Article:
Peter Parker can’t seem to catch any kind of break. Being Spider-Man has brought him nothing but problems as far as his personal life is concerned. Not only that, Mary Jane Watson is engaged to astronaut John Jameson, and Peter may lose her forever. Things are so bad for him that he is pushed past his breaking point, so he decides that he doesn’t want to be a super hero anymore, until a freak accident transforms Dr. Otto Octavius into Dr. Octopus, a super-villain with four metal tentacles protruding from his torso. Peter realizes that only Spider-Man can stop him but, of course, problems arise. Mary Jane gets caught in the middle, and Harry Osborn, who still blames the web-slinger for the death of his father Norman Osborn, also the Green Goblin, wants him dead. Spider-Man will have to push himself past his limits if he’s going to survive. —IMDb
Samuel Marshall “Sam” Raimi (born October 23, 1959) is an American film director, producer, actor and writer. He is best known for directing cult horror films like the Evil Dead series and Drag Me To Hell, as well as the blockbuster Spider-Man films and the producer of the successful TV series Hercules: The Legendary Journeys and Xena: Warrior Princess.
Raimi became fascinated with making films when his father brought a movie camera home one day and he began to make Super 8 movies with childhood friend Bruce Campbell. In college, he teamed up with his brother’s roommate Robert Tapert and Campbell to shoot Within the Woods (1978), a 32-minute horror film which raised $350,000, as well as the short comedic film It’s Murder!. Through family, friends, and a network of investors Raimi was able to finance production of the highly successful horror film The Evil Dead (1981) which became a cult hit and effectively… read more
For some reason, this has lost a lot of prestige in the past few years, and I'm not sure why. I still think it is an amazingly fun movie with great direction, acting, and special effects. It captures the light, fun tone that made the comics so iconic in the first place, while also remembering to honor and respect the human core to the story. In short, it's everything that superhero movies should want to be.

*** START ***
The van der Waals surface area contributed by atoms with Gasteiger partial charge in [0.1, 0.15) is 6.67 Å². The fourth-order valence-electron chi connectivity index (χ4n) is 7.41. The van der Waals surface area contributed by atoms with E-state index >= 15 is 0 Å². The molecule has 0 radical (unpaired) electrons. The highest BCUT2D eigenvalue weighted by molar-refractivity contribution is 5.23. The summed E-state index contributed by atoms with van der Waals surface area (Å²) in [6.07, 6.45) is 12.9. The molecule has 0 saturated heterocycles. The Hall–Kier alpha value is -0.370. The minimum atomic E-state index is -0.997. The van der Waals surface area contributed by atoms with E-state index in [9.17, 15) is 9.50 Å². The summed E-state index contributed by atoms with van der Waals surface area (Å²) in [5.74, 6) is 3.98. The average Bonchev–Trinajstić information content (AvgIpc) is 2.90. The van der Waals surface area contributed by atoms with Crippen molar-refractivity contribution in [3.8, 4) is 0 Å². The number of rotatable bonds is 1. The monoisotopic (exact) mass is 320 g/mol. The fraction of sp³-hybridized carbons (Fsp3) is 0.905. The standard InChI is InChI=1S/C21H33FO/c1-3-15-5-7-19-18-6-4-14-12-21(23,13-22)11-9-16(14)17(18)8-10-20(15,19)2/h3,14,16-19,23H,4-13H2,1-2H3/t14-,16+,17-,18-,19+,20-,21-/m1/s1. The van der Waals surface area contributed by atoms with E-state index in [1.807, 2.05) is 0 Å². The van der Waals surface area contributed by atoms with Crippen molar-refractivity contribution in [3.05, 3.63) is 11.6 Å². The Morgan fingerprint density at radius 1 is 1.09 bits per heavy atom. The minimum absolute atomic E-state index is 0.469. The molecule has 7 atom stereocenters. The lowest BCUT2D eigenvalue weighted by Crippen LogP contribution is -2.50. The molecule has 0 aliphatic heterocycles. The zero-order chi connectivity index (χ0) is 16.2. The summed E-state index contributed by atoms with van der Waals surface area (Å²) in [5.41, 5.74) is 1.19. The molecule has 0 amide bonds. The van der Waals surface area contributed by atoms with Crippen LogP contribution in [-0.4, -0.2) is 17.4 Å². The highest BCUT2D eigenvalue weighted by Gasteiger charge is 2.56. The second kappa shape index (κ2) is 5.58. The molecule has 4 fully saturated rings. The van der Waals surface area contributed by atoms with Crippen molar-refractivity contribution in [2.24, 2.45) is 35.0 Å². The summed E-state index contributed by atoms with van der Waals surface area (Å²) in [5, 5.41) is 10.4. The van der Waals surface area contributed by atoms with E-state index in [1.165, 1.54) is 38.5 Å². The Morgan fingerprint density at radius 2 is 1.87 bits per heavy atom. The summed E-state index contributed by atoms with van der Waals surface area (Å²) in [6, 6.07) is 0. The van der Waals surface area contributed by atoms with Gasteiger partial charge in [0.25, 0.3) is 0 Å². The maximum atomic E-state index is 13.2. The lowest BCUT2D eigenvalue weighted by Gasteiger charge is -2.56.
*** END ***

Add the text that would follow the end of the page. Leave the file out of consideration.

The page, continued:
I never really understood this film's revered status upon release. Sam Raimi and Tobey Maguire certainly have a lot of fun devising new ways for Peter Parker suffer - and I'll always love the wordless "Raindrops Keep Falling on My Head" sequence - but the screenplay is too much of an episodic, unstructured mess. Though I must say the Doc Ock ER scene is one of the most brilliantly executed moments of Raimi's career.
I think I know what you mean about the script being episodic. The transitions from scene to scene could definitely be better (there's actually a dissolve used at one point, lol). Unstructured, though? I don't see it. Everything that happens to Peter in this film is meant to reinforce the responsibility that he took on at the end of the first film. He made a choice to be Spider-Man, and now he has to live with that choice.
Raimi’s camera is even more playful than last, but what this really brings to the franchise is a greater human focus; or, an examination of imperfect beings taking on morally perfect guises while juggling a veil of normalcy; or, a case study on the importance of work/life balance in an intensifying labour market. Lame quips aside, the film again is quite alright as it is, although I just don’t embrace it as transcendent a work; Molina’s acting presence alone actually engages me most, through all the greater overtones.